World’s first image of a hydrogen atom

From all of our discussions it should be clear by now what an incredibly visual species we are. It is in our genes. So it should be of no surprise that scientists are just as visual as everyone else. I used to think that biologists were pretty visual. If they couldn’t see, or at least picture something, they wouldn’t believe in it. I thought that physicists were , at least partially immune to all of this. You know, more abstract and mathematical in their thinking. But then I started to get excited the first time that I saw what are called nearfield images of single molecules of rows of benzene rings. And after that there was this wonderful electron microscope series of Uranium atoms dancing randomly in thermal motion.

But still, or so I thought, we were never going to see the structure of an individual atom. We were never going to see what are called the probability wave functions of say the hydrogen atom. In quantum mechanics objects like electrons and protons don’t occupy a single point in space rather where they are is a fuzzy area, and the mathematical formula that describes this area is called its probability wavefunction.  This quantum mechanical phenomenon seemed safely sacred, something we had to calculate using Schrodinger’s equation (Yes, the guy with the cat) and then visualize in our minds eye.

Well, the thing is that physicists love a challenge and humans, especially scientists, take limits as challenges to our intellectual manhood. Still I was astonished today when I read that Aneta Stodolna of the FOM Institute for Atomic and Molecular Physics (AMOLF) in the Netherlands and her team have used a quantum or photoionization microscope to take the world’s first picture of the electron orbitals in the hydrogen atom.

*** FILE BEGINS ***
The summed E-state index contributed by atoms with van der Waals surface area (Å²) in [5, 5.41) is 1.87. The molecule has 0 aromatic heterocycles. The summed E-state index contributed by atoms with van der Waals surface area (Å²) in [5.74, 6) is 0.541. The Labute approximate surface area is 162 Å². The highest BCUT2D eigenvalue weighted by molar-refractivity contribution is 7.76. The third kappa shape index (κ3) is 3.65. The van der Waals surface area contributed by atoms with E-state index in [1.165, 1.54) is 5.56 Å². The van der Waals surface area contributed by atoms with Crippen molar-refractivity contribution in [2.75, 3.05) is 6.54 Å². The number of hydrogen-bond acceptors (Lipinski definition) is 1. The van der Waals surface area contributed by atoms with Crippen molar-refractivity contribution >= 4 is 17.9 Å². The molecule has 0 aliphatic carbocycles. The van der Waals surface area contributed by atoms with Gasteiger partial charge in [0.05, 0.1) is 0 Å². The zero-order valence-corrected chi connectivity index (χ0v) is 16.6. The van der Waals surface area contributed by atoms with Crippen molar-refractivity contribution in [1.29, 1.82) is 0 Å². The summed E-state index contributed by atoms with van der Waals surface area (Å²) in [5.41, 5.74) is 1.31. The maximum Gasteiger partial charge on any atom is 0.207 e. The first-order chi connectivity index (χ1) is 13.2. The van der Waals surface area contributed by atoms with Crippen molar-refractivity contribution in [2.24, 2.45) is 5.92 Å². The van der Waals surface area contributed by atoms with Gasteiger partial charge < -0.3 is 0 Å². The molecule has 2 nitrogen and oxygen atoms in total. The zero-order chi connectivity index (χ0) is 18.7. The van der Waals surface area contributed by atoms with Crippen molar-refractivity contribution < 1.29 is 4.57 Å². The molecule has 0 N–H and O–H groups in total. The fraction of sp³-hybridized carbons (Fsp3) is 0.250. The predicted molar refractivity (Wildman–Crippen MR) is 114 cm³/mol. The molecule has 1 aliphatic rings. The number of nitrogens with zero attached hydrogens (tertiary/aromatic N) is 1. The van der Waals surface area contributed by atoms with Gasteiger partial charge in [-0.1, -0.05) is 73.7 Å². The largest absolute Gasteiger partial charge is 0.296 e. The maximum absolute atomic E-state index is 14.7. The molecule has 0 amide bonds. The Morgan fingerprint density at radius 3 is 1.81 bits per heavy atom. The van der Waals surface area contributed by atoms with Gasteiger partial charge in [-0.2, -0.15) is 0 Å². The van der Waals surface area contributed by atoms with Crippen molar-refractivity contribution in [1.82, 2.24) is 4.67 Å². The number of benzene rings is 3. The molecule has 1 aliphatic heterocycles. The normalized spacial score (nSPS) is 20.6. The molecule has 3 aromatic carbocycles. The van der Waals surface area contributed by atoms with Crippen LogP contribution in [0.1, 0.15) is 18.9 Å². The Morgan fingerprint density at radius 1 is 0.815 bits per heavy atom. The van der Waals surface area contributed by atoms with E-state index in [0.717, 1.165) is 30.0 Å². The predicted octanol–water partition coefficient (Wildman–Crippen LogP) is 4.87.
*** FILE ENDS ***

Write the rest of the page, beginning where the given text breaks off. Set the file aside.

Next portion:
This is really the stuff that “wows” are made of.  It truly appeals to our need for confirmation of something abstract with our eyes.  If we expand our definition of the camera, as I believe we must, to include other imaging devices and other regions of the spectrum, we are suddenly confronted by science at its best enabling us to see what was previously unseen.  On an intellectual plane, I am reminded again of Tennyson’s Ulysses and the margins that forever fade against the unstoppable light of human endeavor.  In physics this is something rare.  So much of particle physics and astrophysics are not truly accessible visually.  We are more often than not forced to take experimental results, put it in a mathematical context, and theorize.  No one is ever going to see the Big Bang, for instance.  Yet we can detect its remnants and see it with our mind’s eye.*

*HAMLET – “My father, methinks I see my father”
HORATIO – “Where, my lord?”
HAMLET – “In my minds eye, Horatio.”

This entry was posted in History of Photography, Reviews and Critiques.